nep-com New Economics Papers
on Industrial Competition
Issue of 2008‒05‒24
seven papers chosen by
Russell Pittman
US Department of Justice

  1. Upfront Payments and Listing Decisions By Pio Baake; Vanessa von Schlippenbach
  2. Profit Raising Entry By Arijit Mukherjee; Laixun Zhao
  3. Excessive entry in a bilateral oligopoly By Arijit Mukherjee
  4. Regulatory design under asymmetric information about demand By Paula Sarmento; António Brandão
  5. Exposure Order Effects and Advertising Competition By Oksana Loginova
  6. Environmental Regulation as a Coordination Device for the Introduction of a Green Product: The Porter’s Hypothesis Revisited By Philippe Barla; Christos Constantatos; Markus Herrmann
  7. Firms in Scottish High Technology Clusters: software, life sciences, microelectronics, optoelectronics and digital media – preliminary evidence and analysis on firm size, growth and optimality By Gavin C. Reid; Vandana Ujjual

  1. By: Pio Baake; Vanessa von Schlippenbach
    Abstract: We analyze the listing decisions of a retailer who may ask her suppliers to make upfront payments in order to be listed. We consider a sequential game with upfront payments being negotiated before short-term delivery contracts. We show that the retailer is more likely to use upfront payments the higher her bargaining power and the higher the number of potential suppliers. Upfront payments tend to lower the number of products offered by the retailer when the products are rather close substitutes. However, upfront payments can increase social welfare if they ameliorate inefficient listing decisions implied by short-term contracts only.
    Keywords: Buyer power, upfront payments, retailing
    JEL: L14 L42
    Date: 2008
  2. By: Arijit Mukherjee; Laixun Zhao
    Abstract: Common wisdom suggests that entry reduces profits of the incumbent firms. On the contrary, we show that if the incumbents differ in marginal costs and the entrants behave like Stackelberg followers, entry may benefit the incumbents who are relatively cost efficient while it always hurts the cost inefficient incumbents. However, the outputs of all incumbents may be higher under entry.
    Keywords: Entry; Profit; Stackelberg Competition
  3. By: Arijit Mukherjee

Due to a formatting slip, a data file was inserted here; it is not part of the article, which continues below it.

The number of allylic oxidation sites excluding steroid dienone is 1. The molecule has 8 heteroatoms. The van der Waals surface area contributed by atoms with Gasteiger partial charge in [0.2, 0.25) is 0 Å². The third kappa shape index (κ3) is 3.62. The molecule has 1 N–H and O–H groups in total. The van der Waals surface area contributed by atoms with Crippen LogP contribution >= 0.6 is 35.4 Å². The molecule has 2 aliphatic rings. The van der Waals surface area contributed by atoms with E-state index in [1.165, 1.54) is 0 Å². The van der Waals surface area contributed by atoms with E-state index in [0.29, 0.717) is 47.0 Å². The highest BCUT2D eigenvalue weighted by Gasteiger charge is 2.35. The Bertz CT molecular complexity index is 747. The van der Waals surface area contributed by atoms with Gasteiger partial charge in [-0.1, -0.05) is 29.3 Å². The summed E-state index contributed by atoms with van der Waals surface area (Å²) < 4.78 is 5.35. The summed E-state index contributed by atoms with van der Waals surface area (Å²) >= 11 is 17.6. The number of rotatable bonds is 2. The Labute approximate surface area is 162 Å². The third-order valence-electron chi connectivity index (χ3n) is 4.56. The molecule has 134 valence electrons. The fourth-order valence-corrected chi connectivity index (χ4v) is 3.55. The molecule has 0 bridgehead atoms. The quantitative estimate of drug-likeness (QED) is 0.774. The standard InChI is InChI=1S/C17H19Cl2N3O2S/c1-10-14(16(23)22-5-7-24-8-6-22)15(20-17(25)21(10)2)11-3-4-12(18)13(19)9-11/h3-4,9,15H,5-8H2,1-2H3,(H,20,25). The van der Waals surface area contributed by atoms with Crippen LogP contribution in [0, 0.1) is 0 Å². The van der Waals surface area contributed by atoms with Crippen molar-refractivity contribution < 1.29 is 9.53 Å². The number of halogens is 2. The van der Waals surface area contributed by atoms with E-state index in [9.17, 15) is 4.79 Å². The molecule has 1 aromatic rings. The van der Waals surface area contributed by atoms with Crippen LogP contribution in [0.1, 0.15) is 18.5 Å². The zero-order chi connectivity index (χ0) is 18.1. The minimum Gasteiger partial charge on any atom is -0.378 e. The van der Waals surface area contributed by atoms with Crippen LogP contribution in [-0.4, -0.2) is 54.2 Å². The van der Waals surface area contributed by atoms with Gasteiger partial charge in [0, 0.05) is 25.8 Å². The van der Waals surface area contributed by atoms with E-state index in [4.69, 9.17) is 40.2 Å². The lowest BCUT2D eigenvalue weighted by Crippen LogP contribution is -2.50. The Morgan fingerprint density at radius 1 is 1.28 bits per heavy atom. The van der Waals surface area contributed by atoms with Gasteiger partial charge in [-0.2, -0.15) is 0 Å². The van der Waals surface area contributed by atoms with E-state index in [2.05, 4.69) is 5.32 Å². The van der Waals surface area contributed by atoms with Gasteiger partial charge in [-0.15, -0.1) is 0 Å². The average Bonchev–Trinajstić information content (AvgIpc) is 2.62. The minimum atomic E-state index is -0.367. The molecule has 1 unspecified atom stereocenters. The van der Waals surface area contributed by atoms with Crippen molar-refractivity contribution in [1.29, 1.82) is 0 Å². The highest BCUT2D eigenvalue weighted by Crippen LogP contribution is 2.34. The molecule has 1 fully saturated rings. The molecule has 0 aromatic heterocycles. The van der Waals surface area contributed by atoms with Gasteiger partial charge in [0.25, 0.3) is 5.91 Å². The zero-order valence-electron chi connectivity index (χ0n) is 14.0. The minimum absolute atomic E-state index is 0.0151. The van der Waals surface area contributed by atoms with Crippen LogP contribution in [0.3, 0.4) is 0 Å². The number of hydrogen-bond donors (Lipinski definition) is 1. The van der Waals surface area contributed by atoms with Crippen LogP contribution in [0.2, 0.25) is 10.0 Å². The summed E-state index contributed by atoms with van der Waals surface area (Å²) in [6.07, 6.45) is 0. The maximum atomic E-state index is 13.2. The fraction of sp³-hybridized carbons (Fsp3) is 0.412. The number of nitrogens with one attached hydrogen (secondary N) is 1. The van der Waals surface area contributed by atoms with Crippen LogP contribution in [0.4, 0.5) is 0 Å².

Abstract: In a bilateral oligopoly, Ghosh and Morita (‘Social desirability of free entry: a bilateral oligopoly analysis, 2007, IJIO) show that entry is always socially insufficient if the upstream agents have sufficiently strong bargaining power. We show that this conclusion is very much dependent on the use of “efficient bargaining” model in their analysis. Using a “right-to-manage” model, we show that, even if the upstream agents have full bargaining power, entry is excessive in a bilateral oligopoly if the cost of entry is not very high. Hence, whether the anti-competitive entry regulation is justified under bilateral oligopoly depends on the bargaining structure between the upstream and the downstream agents.
    Keywords: Bilateral oligopoly; Excessive entry; Free entry; Insufficient entry
  4. By: Paula Sarmento (CETE and Faculty of Economics, University of Porto); António Brandão (CETE and Faculty of Economics, University of Porto)
    Abstract: In this paper we compare the costs of two regulatory policies about the entry of new firms. We consider an incumbent firm that has more information about the market demand than the regulator. Then, the incumbent firm can use this advantage to persuade the regulator to make entry more difficult. With the first regulatory policy the regulator uses the incumbent price pre-regulation to get information about the demand. With the second regulatory policy the regulator design a mechanism to motivate the incumbent firm to price truthfully. We conclude that, for enough high values of the probability of low demand, the welfare is higher with the second (more active) regulatory policy.
    Keywords: asymmetric information, entry regulation, signalling, adverse selection
    JEL: C73 D82 L13 L51
    Date: 2008–05
  5. By: Oksana Loginova (Department of Economics, University of Missouri-Columbia)